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Connected and decompartmentalised perspectives from the Middle East and North Africa (19th-21st century)
Based on a connected, relational and multidisciplinary approach (history, ethnography, political science, and theology), Mission and Preaching tackles the notion of mission through the analysis of preaching activities and religious dynamics across Christianity, Islam and Judaism, in the Middle East and North Africa, from the late 19th century until today. The 13 chapters reveal points of contact, exchange, and circulation, considering the MENA region as a central observatory. The volume offers a new chronology of the missionary phenomenon and calls for further cross-cutting approaches to decompartmentalise it, arguing that these approaches constitute useful entry points to shed new light on religious dynamics and social transformations in the MENA region.

Contributors
Necati Alkan, Federico Alpi, Gabrielle Angey, Armand Aupiais, Katia Boissevain, Naima Bouras, Philippe Bourmaud, Gaetan du Roy, Séverine Gabry-Thienpont, Maria-Chiara Giorda, Bernard Heyberger, Emir Mahieddin, Michael Marten, Norig Neveu, Maria Chiara Rioli, Karène Sanchez Summerer, Heather Sharkey, Ester Sigillò, Sébastien Tank Storper, Emanuela Trevisan Semi, Annalaura Turiano and Vincent Vilmain.
Author: Boris Liebrenz
Arab Traders in their Own Words explores for the first time the largest unified corpus of merchant correspondence to have survived from the Ottoman period. The writers chosen for this first volume were mostly Christian merchants who traded within a network that connected the Syrian and Egyptian provinces and extended from Damascus in the North to Alexandria in the South with particular centers in Jerusalem and Damietta. They lived through one of the most turbulent intersections of Ottoman and European imperial history, the 1790s and early 1800s, and had to navigate their fortunes through diplomacy, culture, and commerce. Besides an edition of more than 190 letters in colloquial Arabic this volume also offers a profound introductory study.
Volume Editors: Jens Scheiner and Isabel Toral
Baghdād: From its Beginnings to the 14th Century offers an exhaustive handbook that covers all possible themes connected to the history of this urban complex in Iraq, from its origins rooted in late antique Mesopotamia up to the aftermath of the Mongol invasion in 1258.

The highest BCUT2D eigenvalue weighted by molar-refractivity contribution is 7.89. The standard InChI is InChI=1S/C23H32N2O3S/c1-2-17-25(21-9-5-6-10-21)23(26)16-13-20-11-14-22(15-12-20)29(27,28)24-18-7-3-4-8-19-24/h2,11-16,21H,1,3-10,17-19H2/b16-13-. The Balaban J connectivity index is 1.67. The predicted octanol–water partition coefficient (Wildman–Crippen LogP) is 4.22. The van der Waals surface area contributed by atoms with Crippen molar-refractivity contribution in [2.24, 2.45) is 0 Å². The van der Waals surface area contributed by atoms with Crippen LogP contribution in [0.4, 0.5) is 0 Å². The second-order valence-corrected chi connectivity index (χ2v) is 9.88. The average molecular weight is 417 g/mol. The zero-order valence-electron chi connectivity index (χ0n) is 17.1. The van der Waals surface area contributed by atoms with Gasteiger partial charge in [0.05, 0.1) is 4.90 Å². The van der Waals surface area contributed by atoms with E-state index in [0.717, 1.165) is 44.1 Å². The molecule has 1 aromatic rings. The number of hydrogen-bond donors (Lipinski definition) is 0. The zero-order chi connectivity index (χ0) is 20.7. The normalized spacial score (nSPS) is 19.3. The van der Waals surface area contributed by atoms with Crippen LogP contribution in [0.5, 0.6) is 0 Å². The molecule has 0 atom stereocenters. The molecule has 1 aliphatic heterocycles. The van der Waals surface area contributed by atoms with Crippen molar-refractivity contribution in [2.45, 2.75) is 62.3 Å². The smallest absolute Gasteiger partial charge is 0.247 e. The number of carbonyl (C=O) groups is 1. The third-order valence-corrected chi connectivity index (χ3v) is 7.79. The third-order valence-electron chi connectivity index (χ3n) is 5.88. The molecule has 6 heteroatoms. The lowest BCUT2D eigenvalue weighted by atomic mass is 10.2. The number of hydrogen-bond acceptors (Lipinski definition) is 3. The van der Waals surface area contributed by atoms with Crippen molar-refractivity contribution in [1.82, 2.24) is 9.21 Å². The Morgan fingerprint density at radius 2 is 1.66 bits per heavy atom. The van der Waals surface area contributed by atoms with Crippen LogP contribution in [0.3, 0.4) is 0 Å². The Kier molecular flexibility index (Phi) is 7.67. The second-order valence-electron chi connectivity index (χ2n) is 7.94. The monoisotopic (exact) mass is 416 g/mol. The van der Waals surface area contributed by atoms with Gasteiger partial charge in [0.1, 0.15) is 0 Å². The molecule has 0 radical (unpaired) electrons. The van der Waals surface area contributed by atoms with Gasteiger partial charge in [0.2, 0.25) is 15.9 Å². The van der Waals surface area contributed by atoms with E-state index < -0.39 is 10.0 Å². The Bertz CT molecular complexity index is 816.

Against the common perception of a city founded 762 in a vacuum, which, after experiencing a heyday in a mythical “golden age” under the early ʿAbbāsids, entered since 900 a long period of decline that ended with a complete collapse by savage people from the East in 1258, the volume emphasizes the continuity of Baghdād’s urban life, and shows how it was marked by its destiny as caliphal seat and cultural hub.

Contributors
Mehmetcan Akpınar, Nuha Alshaar, Pavel Basharin, David Bennett, Michal Biran, Richard W. Bulliet, Kirill Dmitriev, Desmond Durkin-Meisterernst, Hend Gilli-Elewy, Beatrice Gruendler, Sebastian Günther, Olof Heilo, Damien Janos, Christopher Melchert, Michael Morony, Bernard O’Kane, Klaus Oschema, Letizia Osti, Parvaneh Pourshariati, Vanessa van Renterghem, Jens Scheiner, Angela Schottenhammer, Y. Zvi Stampfer, Johannes Thomann, Isabel Toral.
A Palestinian Life (1885-1954)
'The House of the Priest’ presents and discusses the hitherto unpublished and untranslated memoirs of Niqula Khoury, a senior member of the Orthodox Church and Arab nationalist in late Ottoman and British Mandate Palestine. It discusses the complicated relationships between language, religion, diplomacy and identity in the Middle East in the interwar period. This original annotated translation and accompanying articles provide a thorough explication of Khoury’s memoirs and their significance for the social, political and religious histories of twentieth-century Palestine and Arab relations with the Greek Orthodox church. Khoury played a major role in these dynamics as a leading member of the fight for Arab presence in the Greek-dominated clergy, and for an independent Palestine, travelling in 1937 to Eastern Europe and the League of Nations on behalf of the national movement.

Contributors: Sarah Irving, Charbel Nassif, Konstantinos Papastathis, Karène Sanchez Summerer, Cyrus Schayegh
In: 'The House of the Priest'
In: 'The House of the Priest'
In: 'The House of the Priest'
In: 'The House of the Priest'
Manuscripts, Versions, and Transmission
Author: Vevian Zaki
In this study, Vevian Zaki places the Arabic versions of the Pauline Epistles in their historical context, exploring when, where, and how they were produced, transmitted, understood, and adapted among Eastern Christian communities across the centuries. She also considers the transmission and use of these texts among Muslim polemicists, as well as European missionaries and scholars. Underpinning the study is a close investigation of the manuscripts and a critical examination of their variant readings. The work concludes with a case study: an edition and translation of the Epistle to the Philippians from manuscripts London, BL, Or. 8612 and Vatican, BAV, Ar. 13; a comparison of the translation strategies employed in these two versions; and an investigation of the possible relations between them.
In: The Pauline Epistles in Arabic